Methods available in the VbCollection class used to manage individual variable binds are:

VbCollection.Add(…) methods add new Vb instances to the end of the list of managed variable bindings. Available formats are:

VbCollection vbCol = new VbCollection();
 
Oid oidinst = new Oid("1.3.6.1.2.1.1.1.0");
 
// Add a Vb with Oid and value Null (value is auto-added)
vbCol.Add(oidinst);
 
OctetString vbVal = new OctetString("New string value");
 
// Add a Vb with Oid and specific Value
vbCol.Add(oidinst, vbVal);
 
Vb vb = new Vb(oidinst, vbVal);
 
// Add pre-initialized Vb class instance
vbCol.Add(vb);
 
VbCollection vbCol2 = new VbCollection();
vbCol2.Add(new Oid("1.3.6.1.2.1.1.2.0"));
 
// Add contents of another VbCollection
vbCol.Add(vbCol2);

If you would like to change ordering of Vb instances within the VbCollection, you can use VbCollection.Insert(…) method:

Vb vb = new Vb(new Oid("1.3.6.1.2.1.1.1.0"), new OctetString("New string value"));
// Add new Vb instance to the beginning of the Vb collection
vbCol.Insert(0, vb);

You can remove Vb instances from the collection using VbCollection.RemoveAt(…) method:

// Loop through all Vb's in collection until collection is emptied
while( vbCol.Count > 0 ) {
  Vb vb = vbCol[0];
  Console.WriteLine(vb.ToString());
  vbCol.RemoveAt(0);
}

You can access Vb’s stored in the VbCollection using multiple methods. First is using indexed access:

for(int i=0;i<vbCol.Count;i++)
{
  Console.WriteLine(vbCol[i].ToString());
}

You can access individual Vb’s using their Oid value (if you know it):

Oid vbOid = new Oid("1.3.6.1.2.1.1.1.0");
Pdu pdu = new Pdu(PduType.Get);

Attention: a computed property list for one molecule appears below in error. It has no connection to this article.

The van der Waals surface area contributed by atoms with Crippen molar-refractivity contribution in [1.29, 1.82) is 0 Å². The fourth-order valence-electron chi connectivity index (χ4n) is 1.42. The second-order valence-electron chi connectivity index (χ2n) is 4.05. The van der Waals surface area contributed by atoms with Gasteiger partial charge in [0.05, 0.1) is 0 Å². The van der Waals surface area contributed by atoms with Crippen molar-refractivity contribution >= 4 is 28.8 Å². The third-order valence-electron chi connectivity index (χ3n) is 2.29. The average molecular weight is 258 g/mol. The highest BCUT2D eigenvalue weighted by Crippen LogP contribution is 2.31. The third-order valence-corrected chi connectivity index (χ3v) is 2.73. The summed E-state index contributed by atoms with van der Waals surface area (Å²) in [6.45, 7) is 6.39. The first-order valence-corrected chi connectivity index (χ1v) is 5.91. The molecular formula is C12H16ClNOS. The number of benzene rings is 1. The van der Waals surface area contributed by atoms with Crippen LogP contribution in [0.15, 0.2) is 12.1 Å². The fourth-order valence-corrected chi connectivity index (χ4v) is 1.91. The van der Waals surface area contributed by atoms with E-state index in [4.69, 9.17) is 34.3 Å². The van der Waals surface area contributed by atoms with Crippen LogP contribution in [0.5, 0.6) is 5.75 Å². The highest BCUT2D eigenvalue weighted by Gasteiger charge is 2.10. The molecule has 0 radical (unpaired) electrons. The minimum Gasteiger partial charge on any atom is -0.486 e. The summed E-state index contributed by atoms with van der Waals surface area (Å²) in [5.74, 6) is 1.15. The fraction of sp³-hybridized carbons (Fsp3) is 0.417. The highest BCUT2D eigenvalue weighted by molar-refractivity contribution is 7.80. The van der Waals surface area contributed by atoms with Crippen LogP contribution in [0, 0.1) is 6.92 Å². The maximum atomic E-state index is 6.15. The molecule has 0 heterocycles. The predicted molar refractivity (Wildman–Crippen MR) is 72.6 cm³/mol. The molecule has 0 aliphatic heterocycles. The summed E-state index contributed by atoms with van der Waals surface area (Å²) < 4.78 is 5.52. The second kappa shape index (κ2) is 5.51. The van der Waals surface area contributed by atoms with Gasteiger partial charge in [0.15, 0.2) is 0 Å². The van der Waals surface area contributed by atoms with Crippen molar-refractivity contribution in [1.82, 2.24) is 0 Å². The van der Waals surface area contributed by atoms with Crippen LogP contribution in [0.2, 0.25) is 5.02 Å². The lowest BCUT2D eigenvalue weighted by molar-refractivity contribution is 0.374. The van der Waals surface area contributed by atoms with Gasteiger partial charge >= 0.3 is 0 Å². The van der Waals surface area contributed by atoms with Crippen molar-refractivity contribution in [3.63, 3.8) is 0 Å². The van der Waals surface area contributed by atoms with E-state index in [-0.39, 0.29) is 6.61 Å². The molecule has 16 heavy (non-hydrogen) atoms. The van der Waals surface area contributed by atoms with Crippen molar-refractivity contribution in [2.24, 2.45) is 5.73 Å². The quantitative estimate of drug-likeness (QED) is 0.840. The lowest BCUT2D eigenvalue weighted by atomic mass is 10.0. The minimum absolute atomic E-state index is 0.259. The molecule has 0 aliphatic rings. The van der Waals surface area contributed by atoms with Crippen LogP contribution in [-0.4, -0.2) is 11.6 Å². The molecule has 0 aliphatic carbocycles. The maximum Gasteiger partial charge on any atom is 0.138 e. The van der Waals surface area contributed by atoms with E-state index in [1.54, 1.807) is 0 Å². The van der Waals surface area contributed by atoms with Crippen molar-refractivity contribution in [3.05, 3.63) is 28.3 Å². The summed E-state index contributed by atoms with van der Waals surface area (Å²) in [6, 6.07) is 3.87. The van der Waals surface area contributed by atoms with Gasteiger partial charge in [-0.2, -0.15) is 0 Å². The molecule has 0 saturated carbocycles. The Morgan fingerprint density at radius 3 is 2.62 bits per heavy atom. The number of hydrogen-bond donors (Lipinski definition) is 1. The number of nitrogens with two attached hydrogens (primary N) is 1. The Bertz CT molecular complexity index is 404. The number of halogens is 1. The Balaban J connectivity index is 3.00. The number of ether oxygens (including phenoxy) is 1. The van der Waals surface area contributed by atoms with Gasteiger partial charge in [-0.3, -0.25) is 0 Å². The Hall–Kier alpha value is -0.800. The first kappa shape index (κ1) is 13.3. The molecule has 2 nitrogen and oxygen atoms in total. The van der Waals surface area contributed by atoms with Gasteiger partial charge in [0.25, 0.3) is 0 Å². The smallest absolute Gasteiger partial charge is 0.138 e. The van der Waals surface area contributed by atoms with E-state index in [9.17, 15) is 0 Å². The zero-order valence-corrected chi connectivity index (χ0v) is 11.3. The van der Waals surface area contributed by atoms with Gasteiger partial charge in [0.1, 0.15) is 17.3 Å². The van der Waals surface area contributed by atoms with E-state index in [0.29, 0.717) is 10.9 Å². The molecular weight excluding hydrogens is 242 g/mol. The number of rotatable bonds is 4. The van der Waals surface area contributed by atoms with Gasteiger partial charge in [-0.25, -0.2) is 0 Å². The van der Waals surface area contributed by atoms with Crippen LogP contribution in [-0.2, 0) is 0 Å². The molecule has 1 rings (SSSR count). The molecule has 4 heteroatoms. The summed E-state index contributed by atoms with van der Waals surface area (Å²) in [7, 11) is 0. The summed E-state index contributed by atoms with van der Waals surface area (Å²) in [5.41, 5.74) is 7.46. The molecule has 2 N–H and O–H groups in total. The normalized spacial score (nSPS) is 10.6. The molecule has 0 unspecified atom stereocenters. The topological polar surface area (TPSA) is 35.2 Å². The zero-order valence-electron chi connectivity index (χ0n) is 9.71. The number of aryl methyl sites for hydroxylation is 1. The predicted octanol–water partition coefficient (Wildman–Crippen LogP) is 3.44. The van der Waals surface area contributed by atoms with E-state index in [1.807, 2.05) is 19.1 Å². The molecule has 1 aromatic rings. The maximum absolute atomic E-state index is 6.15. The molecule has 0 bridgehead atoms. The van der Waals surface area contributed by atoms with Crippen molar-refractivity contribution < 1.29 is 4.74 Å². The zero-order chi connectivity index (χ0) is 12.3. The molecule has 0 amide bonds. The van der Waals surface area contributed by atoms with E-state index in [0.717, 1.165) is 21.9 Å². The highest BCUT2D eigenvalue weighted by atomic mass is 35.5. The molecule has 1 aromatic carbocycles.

pdu.VbList.Add(vbOid);
// perform get operation, check that there were no errors, etc.
// assuming response Pdu is stored in the pdu variable
if( pdu.VbList.ContainsOid(vbOid) ) {
  Console.WriteLine("Value: {0}", pdu.VbList[vbOid].Value.ToString());
}

You can also use string representation of the Vb Oid:

String oidString = "1.3.6.1.2.1.1.1.0";
Pdu pdu = new Pdu(PduType.Get);
pdu.VbList.Add(oidString);
// perform get operation, check that there were no errors, etc.
// assuming response Pdu is stored in the pdu variable
Vb vbResult = pdu.VbList[oidString];
if( vbResult != null ) {
  Console.WriteLine("Value: {0}", pdu.VbList[oidString].Value.ToString());
}

There is also IEnumerator interface that is implemented:

foreach( Vb vb in pdu.VbList ) {
  Console.WriteLine("{0}: {1}", vb.Oid.ToString(), vb.Value.ToString());
}

Or you can retrieve the list of Vb Oid values and then process them one at the time:

Oid[] oidList = pdu.VbList.OidArray();
foreach( Oid o in oidList ) {
  Vb v = pdu.VbList[o];
  if( v != null )
    Console.WriteLine("{0}: {1}", o.ToString(), v.Value.ToString());

Retrieving the list of Vb Oid’s from a VarBind collection is an inefficient process because each Oid instance stored in the class is duplicated to maintain class values integrity. Because of the duplication additional memory and CPU time is used that is not strictly speaking necessary. Other access methods described here do not have this down side.

Finally, when you are done with the VbCollection and would like to re-use it for additional requests, call the VbCollection.Clear() method to remove all the Vb’s and prepare it for a new operation.

Check out Snmp#Net documentation site for the list of other methods.